July 27, 1861
That, indeed, was a glorious victory, and has lightened the pressure upon us amazingly. Do not grieve for the brave dead, but sorrow for those they left behind — friends, relatives, and families. The former are at rest; the latter must suffer. The battle will be repeated there in greater force. I hope God will again smile on us and strengthen our hearts and arms. I wished to participate in the former struggle, and am mortified at my absence. But the President thought it more important that I should be here. I could not have done as well as has been done, but I could have helped and taken part in a struggle for my home and neighborhood. So the work is done, I care not by whom it is done. I leave tomorrow for the army in western Virginia.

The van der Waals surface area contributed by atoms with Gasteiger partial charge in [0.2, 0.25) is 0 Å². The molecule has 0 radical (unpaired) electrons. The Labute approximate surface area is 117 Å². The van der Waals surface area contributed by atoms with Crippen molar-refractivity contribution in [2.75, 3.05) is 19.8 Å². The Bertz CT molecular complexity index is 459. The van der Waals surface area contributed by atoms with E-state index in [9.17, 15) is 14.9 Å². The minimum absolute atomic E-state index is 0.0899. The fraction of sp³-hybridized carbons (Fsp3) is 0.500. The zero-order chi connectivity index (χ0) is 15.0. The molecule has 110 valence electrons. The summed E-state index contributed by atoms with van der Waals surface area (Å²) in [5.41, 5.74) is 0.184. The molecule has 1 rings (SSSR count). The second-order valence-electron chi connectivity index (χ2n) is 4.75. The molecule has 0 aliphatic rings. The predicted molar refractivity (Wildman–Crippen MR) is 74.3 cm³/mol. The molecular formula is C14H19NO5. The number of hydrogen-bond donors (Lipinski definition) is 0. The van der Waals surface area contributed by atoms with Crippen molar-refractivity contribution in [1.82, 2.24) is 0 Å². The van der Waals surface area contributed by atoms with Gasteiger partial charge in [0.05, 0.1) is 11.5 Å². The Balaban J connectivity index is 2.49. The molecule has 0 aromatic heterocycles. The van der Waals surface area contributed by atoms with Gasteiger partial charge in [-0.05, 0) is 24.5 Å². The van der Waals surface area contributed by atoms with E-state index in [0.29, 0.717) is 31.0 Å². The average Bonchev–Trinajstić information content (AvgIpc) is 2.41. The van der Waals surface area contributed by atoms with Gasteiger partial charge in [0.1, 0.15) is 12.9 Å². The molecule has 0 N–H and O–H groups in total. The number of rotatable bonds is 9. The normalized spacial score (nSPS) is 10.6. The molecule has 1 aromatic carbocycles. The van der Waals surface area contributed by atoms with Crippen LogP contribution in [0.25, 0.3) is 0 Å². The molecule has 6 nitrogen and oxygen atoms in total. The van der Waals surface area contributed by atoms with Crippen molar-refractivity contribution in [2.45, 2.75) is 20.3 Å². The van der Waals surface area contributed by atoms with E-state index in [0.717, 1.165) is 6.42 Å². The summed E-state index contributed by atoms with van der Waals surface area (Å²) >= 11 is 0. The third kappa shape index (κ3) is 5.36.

SOURCES: John William Jones, Life and Letters of Robert Edward Lee: Soldier and Man, p. 144; Henry Alexander White, Robert E. Lee and the Southern Confederacy, 1807-1870, p. 113